November 2010 Archives

Ryne Sandberg to Coach in Phillies Organization

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Ryne Sandberg is a name that is synonymous  with the Chicago Cubs; however after the organization went with Mike Quade to fill the open manager position, Sandberg left the Cubs and has joined the Phillies organization as a coach for the Lehigh Valley Ironpigs (AAA).

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After being drafted by the Phillies with the 20th pick of the 1978 draft, Sandberg was traded to the Chicago Cubs where he played from 1982-1997. In this time he became one of the best second baseman in baseball history earning him an induction into the National Baseball Hall of Fame in 2005.

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The 10-time all-star will return to where he got his roots this spring as manager of the Ironpigs, taking over for Dave Huppert.

Sandberg is not new to coaching though. Last season with Class AAA Iowa, Sandberg accumulated an 82-62 record and was named Pacific Coast League manager of the year.

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This reporter sees this as only a positive for young Phillies' prospects like Dominic Brown (top-rated prospect in baseball) and John Mayberry Jr.

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The nine time Gold Glove Award winner and seven time Silver Slugger Award winner can certainly teach them to be well-rounded ball players

Bears Claw Away at the Eagles Defense

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 In a 31-26 loss, it should be said that the Eagles were simply out-played.

"We did not play to the best of our ability," said Eagles wide receiver Jeremy Maclin in a post-game interview.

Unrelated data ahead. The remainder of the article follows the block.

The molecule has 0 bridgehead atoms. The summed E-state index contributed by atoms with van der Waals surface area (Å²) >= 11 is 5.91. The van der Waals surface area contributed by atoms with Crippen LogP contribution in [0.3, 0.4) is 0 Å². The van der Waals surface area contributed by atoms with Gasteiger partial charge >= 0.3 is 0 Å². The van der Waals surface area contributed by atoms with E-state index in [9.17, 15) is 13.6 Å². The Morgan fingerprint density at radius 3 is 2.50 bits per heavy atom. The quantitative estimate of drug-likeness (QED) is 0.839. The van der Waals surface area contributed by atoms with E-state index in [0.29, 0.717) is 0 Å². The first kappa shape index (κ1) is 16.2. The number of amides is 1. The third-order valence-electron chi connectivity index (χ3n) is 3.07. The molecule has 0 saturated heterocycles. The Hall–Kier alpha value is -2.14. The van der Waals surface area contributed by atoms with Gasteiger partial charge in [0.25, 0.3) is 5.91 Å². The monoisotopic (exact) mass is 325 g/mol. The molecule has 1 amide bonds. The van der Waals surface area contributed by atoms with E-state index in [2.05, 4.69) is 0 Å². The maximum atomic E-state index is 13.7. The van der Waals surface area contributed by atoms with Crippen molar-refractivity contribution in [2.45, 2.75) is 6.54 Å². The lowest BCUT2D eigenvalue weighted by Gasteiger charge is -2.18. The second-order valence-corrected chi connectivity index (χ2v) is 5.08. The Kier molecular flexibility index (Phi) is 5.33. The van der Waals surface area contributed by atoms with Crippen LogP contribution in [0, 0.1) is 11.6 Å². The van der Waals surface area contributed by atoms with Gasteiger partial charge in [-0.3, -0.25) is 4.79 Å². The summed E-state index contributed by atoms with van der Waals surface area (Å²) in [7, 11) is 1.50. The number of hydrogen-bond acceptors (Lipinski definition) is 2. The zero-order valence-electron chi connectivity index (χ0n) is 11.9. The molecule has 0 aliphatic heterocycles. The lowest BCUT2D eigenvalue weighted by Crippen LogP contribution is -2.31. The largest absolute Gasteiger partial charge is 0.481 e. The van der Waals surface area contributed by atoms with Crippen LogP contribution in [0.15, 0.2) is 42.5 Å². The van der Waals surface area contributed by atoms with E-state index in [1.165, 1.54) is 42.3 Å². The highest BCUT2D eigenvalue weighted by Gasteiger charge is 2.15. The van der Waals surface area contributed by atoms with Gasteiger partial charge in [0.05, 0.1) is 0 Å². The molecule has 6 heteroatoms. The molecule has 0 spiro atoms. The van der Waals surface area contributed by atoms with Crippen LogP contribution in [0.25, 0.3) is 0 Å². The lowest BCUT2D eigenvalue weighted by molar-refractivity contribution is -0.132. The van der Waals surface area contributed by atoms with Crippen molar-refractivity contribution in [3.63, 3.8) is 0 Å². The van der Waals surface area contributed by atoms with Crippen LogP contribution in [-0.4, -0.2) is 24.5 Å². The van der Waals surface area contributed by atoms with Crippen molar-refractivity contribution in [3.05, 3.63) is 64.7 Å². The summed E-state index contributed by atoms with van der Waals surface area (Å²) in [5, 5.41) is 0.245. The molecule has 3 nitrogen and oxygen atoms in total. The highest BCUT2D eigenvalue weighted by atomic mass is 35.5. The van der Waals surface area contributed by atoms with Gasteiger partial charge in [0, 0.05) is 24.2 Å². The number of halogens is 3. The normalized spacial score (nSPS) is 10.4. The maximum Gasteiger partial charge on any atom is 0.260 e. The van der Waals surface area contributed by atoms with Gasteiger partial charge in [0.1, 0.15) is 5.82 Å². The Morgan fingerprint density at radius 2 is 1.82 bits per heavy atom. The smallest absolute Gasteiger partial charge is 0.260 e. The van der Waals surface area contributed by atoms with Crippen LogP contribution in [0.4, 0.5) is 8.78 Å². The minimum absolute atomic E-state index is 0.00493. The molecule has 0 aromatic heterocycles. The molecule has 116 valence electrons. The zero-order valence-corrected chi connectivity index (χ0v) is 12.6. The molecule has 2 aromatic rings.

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This proved true of both the offense and the defense. While Michael Vick threw his first interception of the year, which the Bears greatly capitalized on, the defense seemed to miss many tackles and leave receivers wide open.

In a game with as much hype as this one produced, one would think that while playing another playoff contending team that you would want to make a statement. The Eagles seemed flat, with the exception of a few plays

With a minute and 48 seconds remaining in the game, Michael Vick threw a perfectly treaded ball to tight end Brent Celek for a 30-yard touchdown. This gave the Eagles some light but it was soon taken away.

The Eagles tried to make it more interesting with an onside-kick attempt by David Akers from the Philadelphia 30. Bears wide receiver Johnny Knox leaped and recovered the kick at the Eagles' 43 and came down to the turf before appearing to place the ball on the ground. An Eagles player then scooped up the loose ball.

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The referee ruled that Knox had given himself up on the play by going to the ground and, with less than two minutes remaining, Andy Reid was unable to challenge.

The game was a real eye-opener. Things will definitely have to be changed for Thursday's game against the Houston Texans. We will see how the Eagles will respond with a short week to prepare.

Vick vs McNabb Part II

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In a huge division rivalry, the main focus of this game was Michael Vick vs. Donavan McNabb. In the first meeting this season, neither quarterback preformed well; however McNabb did walk away victorious.

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Vick made it clear that he and the rest of the Eagles team had come to play on Monday night. Vick was in true form throwing for 333 yards and four touchdowns. He was 20 for 28 passing in the game and also ran the ball eight times for 80 yards and two more touchdowns.